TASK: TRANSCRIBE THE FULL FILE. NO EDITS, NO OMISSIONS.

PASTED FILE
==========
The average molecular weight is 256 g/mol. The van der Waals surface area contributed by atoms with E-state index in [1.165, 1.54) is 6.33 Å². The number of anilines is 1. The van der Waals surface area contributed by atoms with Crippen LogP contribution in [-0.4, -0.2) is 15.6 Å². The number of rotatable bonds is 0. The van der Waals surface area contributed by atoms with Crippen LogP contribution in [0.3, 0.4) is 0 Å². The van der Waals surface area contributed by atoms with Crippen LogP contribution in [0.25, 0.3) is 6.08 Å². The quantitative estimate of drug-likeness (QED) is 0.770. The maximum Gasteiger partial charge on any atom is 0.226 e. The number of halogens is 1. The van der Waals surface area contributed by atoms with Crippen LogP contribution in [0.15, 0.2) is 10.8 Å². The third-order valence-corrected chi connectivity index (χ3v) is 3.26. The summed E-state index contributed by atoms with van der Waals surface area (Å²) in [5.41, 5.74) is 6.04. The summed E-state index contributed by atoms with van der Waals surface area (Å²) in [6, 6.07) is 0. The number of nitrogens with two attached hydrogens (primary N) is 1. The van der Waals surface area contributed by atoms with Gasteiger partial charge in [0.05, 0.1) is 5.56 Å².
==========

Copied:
The average molecular weight is 256 g/mol. The van der Waals surface area contributed by atoms with E-state index in [1.165, 1.54) is 6.33 Å². The number of anilines is 1. The van der Waals surface area contributed by atoms with Crippen LogP contribution in [-0.4, -0.2) is 15.6 Å². The number of rotatable bonds is 0. The van der Waals surface area contributed by atoms with Crippen LogP contribution in [0.3, 0.4) is 0 Å². The van der Waals surface area contributed by atoms with Crippen LogP contribution in [0.25, 0.3) is 6.08 Å². The quantitative estimate of drug-likeness (QED) is 0.770. The maximum Gasteiger partial charge on any atom is 0.226 e. The number of halogens is 1. The van der Waals surface area contributed by atoms with Crippen LogP contribution in [0.15, 0.2) is 10.8 Å². The third-order valence-corrected chi connectivity index (χ3v) is 3.26. The summed E-state index contributed by atoms with van der Waals surface area (Å²) in [5.41, 5.74) is 6.04. The summed E-state index contributed by atoms with van der Waals surface area (Å²) in [6, 6.07) is 0. The number of nitrogens with two attached hydrogens (primary N) is 1. The van der Waals surface area contributed by atoms with Gasteiger partial charge in [0.05, 0.1) is 5.56 Å².